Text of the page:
Safe harbor restrictions create unease at centers

November 20, 1991

Operators of joint-ventured diagnostic imaging centers have puttheir fingers to the wind and decided that the way their businessesare organized sets them up for prosecution under Medicare's stringentanti-kickback law. Although federal efforts to combat

Operators of joint-ventured diagnostic imaging centers have puttheir fingers to the wind and decided that the way their businessesare organized sets them up for prosecution under Medicare's stringentanti-kickback law.

Although federal efforts to combat physician self-referralabuses have made the operators nervous, most center managers believethey are not required to alter their investment structure or theirphysician-referral pattern to comply with the law (see charts).

A mail survey of 1200 imaging centers conducted by SCAN foundthat 30% of the business managers at joint-ventured services believetheir centers are vulnerable to prosecution if they do not complywith the safe harbors. Only 5% believe it is very unlikely theywill be prosecuted if they do not comply with safe harbors.

Managers at three of four joint-ventured operations said thefederal government is very likely or somewhat likely to prosecutemedical businesses that do not comply.

Among all respondents, most believe no action is needed tobring their centers into compliance. About 56% said no changesare required. About 23% reported some changes will be required.Many changes are called for at 8% of the centers, while another8% said compliance will be impossible for them.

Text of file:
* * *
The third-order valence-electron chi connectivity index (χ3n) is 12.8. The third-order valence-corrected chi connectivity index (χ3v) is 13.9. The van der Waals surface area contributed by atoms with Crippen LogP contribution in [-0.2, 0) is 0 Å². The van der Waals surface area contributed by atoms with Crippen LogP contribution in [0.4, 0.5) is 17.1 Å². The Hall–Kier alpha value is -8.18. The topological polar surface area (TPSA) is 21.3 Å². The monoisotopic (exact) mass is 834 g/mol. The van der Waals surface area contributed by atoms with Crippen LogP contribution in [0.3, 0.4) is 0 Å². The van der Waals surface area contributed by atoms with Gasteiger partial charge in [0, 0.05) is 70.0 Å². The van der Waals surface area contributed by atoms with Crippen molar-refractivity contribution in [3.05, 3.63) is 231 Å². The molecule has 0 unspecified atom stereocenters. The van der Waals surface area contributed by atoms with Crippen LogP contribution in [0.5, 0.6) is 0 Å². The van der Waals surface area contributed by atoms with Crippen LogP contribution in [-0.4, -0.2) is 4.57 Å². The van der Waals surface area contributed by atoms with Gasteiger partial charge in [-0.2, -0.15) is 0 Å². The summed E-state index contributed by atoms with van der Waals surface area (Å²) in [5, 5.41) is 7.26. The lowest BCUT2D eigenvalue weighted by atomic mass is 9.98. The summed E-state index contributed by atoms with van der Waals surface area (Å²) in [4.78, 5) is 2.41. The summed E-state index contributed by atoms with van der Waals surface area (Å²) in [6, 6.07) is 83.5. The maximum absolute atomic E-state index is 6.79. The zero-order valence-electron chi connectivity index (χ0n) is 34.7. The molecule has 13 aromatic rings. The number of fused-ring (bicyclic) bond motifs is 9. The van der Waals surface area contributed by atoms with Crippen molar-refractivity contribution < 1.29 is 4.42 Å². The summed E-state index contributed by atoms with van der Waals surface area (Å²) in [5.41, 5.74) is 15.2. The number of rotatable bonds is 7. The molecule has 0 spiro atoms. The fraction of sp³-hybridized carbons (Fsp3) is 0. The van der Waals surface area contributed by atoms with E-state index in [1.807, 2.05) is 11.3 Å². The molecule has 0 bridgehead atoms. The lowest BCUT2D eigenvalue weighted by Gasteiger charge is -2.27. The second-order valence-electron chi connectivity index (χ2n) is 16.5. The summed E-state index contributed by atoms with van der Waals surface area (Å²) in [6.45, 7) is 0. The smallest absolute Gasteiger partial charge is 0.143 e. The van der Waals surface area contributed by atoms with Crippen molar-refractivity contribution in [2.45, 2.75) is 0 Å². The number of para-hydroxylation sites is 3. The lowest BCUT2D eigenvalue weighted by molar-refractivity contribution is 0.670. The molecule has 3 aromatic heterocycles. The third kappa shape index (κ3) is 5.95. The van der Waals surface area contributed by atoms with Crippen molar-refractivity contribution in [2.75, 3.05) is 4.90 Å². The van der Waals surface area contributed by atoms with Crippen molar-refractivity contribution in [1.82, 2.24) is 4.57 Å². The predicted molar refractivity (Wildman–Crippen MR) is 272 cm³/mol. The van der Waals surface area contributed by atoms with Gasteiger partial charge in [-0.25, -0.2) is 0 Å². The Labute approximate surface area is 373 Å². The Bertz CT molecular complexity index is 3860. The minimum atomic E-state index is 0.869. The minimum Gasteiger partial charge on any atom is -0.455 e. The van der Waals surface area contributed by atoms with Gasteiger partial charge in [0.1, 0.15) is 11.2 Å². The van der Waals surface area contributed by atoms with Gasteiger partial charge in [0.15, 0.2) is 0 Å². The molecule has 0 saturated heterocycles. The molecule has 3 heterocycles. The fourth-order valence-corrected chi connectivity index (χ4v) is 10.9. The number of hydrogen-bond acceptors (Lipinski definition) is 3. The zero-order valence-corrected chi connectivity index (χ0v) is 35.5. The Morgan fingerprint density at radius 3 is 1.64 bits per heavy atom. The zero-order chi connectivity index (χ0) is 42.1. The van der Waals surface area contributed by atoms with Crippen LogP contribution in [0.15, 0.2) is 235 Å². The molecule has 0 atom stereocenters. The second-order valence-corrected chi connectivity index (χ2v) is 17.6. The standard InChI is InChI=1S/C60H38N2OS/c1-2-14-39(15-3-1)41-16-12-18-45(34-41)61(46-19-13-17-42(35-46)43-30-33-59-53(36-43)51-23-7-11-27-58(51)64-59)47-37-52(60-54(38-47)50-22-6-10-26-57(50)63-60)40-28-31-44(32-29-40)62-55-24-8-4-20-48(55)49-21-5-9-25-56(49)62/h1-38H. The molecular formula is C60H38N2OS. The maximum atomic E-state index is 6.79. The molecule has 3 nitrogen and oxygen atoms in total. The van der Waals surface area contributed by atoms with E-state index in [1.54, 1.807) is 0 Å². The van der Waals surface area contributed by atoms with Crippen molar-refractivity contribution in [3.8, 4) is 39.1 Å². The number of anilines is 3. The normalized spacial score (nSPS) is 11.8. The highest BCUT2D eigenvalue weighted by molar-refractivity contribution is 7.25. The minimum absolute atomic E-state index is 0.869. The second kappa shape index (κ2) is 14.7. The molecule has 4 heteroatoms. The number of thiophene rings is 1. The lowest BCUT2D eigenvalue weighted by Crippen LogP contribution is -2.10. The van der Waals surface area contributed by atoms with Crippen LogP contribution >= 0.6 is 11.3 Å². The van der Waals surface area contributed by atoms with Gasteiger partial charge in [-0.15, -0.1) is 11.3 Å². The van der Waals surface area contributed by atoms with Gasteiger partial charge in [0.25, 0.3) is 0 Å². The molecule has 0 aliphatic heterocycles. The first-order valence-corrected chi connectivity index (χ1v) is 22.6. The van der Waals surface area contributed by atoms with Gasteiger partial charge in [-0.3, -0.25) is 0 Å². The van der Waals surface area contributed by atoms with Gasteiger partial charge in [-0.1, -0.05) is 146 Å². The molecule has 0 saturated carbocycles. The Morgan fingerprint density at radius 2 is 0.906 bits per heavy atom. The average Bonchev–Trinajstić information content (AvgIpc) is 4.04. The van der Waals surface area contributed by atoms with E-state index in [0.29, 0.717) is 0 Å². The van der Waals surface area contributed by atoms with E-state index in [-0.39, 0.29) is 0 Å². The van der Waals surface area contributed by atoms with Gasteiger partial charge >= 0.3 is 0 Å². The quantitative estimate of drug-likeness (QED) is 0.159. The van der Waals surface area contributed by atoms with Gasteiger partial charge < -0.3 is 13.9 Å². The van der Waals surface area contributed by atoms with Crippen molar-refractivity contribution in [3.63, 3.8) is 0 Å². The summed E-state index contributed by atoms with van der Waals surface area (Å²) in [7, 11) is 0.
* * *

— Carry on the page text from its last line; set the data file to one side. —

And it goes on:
This pattern was repeated when all the managers were askedwhether their investment structures will have to be altered. About54% said their current ownership configuration would pass safeharbor muster.

The percentages are reversed for joint-ventured imaging centers.A majority--about 54%--of the managers who operate only joint-venturedimaging centers reported that their ownership arrangement willhave to be changed to comply with the safe harbors.

At the same time, the managers appear confident their operationswill pass the Office of the Inspector General's 40/60 tests forreferral volume. The safe harbors require that no more than 40%of patient volume originates from physicians who have investedin the service.

Only 17% of the respondents said they will have to alter theircenter's patient referral patterns to comply with safe harborrequirements.

THE SCAN SURVEY WAS CONDUCTED during the two months followingthe July 31 publication of safe harbors guiding Medicare anti-kickbacklaw compliance. Results were compiled from 157 completed questionnairescovering a variety of business arrangements that support freestandingradiological services.

SCAN received responses from 100 joint-ventured imaging centersrepresenting 14 variations of ownership. Joint ventures betweenhospitals and physicians constitute the most prevalent configurationamong the responding centers. Twenty-eight centers based on thisformula returned completed questionnaires. Twenty-four joint venturesbetween radiologists and doctors are included in the mix.

The results included responses from 57 non-joint-ventured centers.A majority of these businesses are owned by radiology groups,and 10 are owned by hospitals.

Most centers responding to the survey are well-established.Nearly 88% opened before 1988. Only one center was organized inthe past 18 months.

This pattern could be responsible for underestimation of theamount of self-referral reported in the survey. Newer centersrely more on their physician owners for patient volume than establishedcenters that have had time to market their services to the community,according to many consultants.